Emily Heath

Dana Smith, a professor of Holocaust & Genocide Studies at Keene State, held a book release party for her new book, “Jewish Art in Nazi Germany: The Jewish Cultureal League in Bavaria.”  

The event was organized by James Waller, Holocaust & Genocide Studies department chair. He said the book release party has been in the works for some time, but scheduling was made difficult by the pandemic, leading it to be scheduled for this fall. 

“I think it’s very important to recognize our faculty on campus who are producing this type of scholarly work, and I think the unique thing about Keene State is that this work always makes its way into the classroom,” Waller said. “I think our active scholars are also very great teachers, and I think those two things feed off of each other, so it’s wonderful to highlight the work she’s done.” 

Smith said being able to talk in front of an audience such as the one she had was, “a dream come true.”  

In order to get the information she needed, Smith explained, “It started with doing secondary source research, reading all the books I could find related to the topics of Jewish art, Nazi cultural policy, social histories of the Third Reich, modern German Jewish history, German history, etcetera.” 

She continued,“I started archival research and ended up using archives in the UK, Germany, Israel and the United States.” She used newspapers, footnotes and other sources to gather information. There were a lot of steps to go through and information to gather because no one else has looked this far into Bavarian culture.  

Smith said being in Europe while working toward her PhD at Queen Mary University of London helped in the process of working with the archives she needed. She said the process takes a few years, but the end result was rewarding.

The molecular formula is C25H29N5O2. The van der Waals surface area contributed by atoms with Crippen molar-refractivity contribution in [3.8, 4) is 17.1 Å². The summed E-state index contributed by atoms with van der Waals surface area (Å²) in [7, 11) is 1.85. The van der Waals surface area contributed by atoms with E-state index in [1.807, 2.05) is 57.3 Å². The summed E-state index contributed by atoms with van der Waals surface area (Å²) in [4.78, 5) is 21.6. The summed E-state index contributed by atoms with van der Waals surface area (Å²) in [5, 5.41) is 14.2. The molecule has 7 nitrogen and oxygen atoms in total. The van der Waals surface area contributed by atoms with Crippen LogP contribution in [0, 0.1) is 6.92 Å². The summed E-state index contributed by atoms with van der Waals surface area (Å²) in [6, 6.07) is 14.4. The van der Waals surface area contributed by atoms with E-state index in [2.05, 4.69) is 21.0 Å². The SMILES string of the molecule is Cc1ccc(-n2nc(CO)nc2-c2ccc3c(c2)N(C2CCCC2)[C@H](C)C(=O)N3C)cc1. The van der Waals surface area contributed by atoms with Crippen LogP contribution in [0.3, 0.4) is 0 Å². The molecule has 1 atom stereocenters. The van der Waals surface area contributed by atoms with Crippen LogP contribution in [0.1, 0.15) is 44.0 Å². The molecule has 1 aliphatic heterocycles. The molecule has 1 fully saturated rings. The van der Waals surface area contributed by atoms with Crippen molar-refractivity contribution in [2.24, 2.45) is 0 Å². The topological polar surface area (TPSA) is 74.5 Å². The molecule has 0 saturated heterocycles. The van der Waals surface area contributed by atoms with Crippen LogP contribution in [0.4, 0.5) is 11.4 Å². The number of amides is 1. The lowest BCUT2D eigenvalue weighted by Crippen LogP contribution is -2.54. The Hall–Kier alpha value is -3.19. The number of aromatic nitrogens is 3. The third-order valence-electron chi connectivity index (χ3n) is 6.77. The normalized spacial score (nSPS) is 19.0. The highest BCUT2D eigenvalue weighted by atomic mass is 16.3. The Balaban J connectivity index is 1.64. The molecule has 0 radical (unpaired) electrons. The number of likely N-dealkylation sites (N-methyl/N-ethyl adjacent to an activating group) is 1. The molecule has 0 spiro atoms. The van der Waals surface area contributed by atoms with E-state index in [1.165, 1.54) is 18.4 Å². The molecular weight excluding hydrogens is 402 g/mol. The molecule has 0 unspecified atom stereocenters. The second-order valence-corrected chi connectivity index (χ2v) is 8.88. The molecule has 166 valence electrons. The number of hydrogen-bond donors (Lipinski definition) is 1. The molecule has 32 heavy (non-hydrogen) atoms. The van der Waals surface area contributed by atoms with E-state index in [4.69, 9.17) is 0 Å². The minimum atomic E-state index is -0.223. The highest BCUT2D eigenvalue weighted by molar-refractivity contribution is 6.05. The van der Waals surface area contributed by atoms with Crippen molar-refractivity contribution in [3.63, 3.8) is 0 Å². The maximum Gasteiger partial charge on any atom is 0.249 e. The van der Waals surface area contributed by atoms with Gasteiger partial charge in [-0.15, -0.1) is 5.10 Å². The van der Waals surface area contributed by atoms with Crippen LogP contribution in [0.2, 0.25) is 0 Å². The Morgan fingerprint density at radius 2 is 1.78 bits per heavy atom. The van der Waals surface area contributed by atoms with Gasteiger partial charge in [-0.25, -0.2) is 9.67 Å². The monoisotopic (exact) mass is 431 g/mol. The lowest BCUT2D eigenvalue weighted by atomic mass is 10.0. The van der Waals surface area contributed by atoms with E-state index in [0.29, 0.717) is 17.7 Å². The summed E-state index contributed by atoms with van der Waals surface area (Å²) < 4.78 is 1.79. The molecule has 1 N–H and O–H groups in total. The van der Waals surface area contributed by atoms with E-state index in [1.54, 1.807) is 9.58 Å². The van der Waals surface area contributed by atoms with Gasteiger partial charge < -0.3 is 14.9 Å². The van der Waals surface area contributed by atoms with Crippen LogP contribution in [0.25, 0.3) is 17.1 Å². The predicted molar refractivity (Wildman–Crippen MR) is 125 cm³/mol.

During the event, Smith said she decided to specifically research Bavarian culture. Smith said she had always had an interest in Jewish culture. There were lots of interesting cultural leagues with lots of information, but the cultural league for Bavaria did not have much information present, so she wanted to learn more. “One of the things that I found really interesting about the Bavarian example is that it was based off of what had happened in Berlin, but it was something very different,” said Smith. 

She described the Bavarian culture and traditions, as well as how the Bavarian culture regarded itself and what it meant to be a Bavarian in Nazi Germany.  

Smith said that she had many supporters along the way, from colleagues old and new. “My graduate school professors and advisors at the University of Vermont and Queen Mary University of London provided a lot of guidance and support every step of the way, as well as my friends in my graduate school cohort,” she said. 

She continued, “Since being at KSC, the [Holocaust and Genocide Studies] department and everyone at Keene State has been very supportive during the writing and editing process – in talking through concepts and research questions, but also in letting me vent about needing to reformat citations.”  

Attendees at the book launch were able to ask Smith questions about her work. Cookies and coffee were also provided.

 

Emelie Brady can be contacted at

ebrady@kscequinox.com

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